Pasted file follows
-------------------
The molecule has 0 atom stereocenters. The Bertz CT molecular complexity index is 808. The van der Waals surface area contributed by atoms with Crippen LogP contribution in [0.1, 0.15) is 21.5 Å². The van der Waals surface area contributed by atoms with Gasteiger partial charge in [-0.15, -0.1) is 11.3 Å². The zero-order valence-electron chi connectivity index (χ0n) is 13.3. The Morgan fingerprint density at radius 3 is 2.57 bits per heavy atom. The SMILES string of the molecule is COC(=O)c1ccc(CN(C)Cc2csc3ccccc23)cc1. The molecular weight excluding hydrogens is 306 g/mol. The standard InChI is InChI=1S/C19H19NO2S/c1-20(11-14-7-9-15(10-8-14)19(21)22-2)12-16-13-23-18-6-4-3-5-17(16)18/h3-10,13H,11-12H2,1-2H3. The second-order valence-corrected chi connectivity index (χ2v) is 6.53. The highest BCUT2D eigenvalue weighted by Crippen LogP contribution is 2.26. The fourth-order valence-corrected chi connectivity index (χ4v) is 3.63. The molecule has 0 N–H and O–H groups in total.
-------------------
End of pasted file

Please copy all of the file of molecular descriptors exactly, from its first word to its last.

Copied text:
The molecule has 0 atom stereocenters. The Bertz CT molecular complexity index is 808. The van der Waals surface area contributed by atoms with Crippen LogP contribution in [0.1, 0.15) is 21.5 Å². The van der Waals surface area contributed by atoms with Gasteiger partial charge in [-0.15, -0.1) is 11.3 Å². The zero-order valence-electron chi connectivity index (χ0n) is 13.3. The Morgan fingerprint density at radius 3 is 2.57 bits per heavy atom. The SMILES string of the molecule is COC(=O)c1ccc(CN(C)Cc2csc3ccccc23)cc1. The molecular weight excluding hydrogens is 306 g/mol. The standard InChI is InChI=1S/C19H19NO2S/c1-20(11-14-7-9-15(10-8-14)19(21)22-2)12-16-13-23-18-6-4-3-5-17(16)18/h3-10,13H,11-12H2,1-2H3. The second-order valence-corrected chi connectivity index (χ2v) is 6.53. The highest BCUT2D eigenvalue weighted by Crippen LogP contribution is 2.26. The fourth-order valence-corrected chi connectivity index (χ4v) is 3.63. The molecule has 0 N–H and O–H groups in total.